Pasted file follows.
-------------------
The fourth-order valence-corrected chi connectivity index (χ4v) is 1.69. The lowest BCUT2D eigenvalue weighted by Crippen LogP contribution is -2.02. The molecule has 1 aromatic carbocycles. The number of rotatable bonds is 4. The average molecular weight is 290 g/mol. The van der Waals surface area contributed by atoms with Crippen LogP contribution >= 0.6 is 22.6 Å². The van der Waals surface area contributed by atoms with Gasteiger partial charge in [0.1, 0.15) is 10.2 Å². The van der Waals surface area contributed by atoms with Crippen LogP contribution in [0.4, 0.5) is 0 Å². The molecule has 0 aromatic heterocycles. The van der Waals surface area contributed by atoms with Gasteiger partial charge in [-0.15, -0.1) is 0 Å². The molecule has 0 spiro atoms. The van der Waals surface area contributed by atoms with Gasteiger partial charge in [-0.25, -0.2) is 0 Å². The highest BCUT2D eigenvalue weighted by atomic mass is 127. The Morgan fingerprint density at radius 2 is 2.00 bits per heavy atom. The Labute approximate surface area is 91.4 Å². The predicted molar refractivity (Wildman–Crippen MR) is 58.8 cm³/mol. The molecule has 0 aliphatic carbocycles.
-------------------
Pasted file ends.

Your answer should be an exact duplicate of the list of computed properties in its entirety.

The fourth-order valence-corrected chi connectivity index (χ4v) is 1.69. The lowest BCUT2D eigenvalue weighted by Crippen LogP contribution is -2.02. The molecule has 1 aromatic carbocycles. The number of rotatable bonds is 4. The average molecular weight is 290 g/mol. The van der Waals surface area contributed by atoms with Crippen LogP contribution >= 0.6 is 22.6 Å². The van der Waals surface area contributed by atoms with Gasteiger partial charge in [0.1, 0.15) is 10.2 Å². The van der Waals surface area contributed by atoms with Crippen LogP contribution in [0.4, 0.5) is 0 Å². The molecule has 0 aromatic heterocycles. The van der Waals surface area contributed by atoms with Gasteiger partial charge in [-0.15, -0.1) is 0 Å². The molecule has 0 spiro atoms. The van der Waals surface area contributed by atoms with Gasteiger partial charge in [-0.25, -0.2) is 0 Å². The highest BCUT2D eigenvalue weighted by atomic mass is 127. The Morgan fingerprint density at radius 2 is 2.00 bits per heavy atom. The Labute approximate surface area is 91.4 Å². The predicted molar refractivity (Wildman–Crippen MR) is 58.8 cm³/mol. The molecule has 0 aliphatic carbocycles.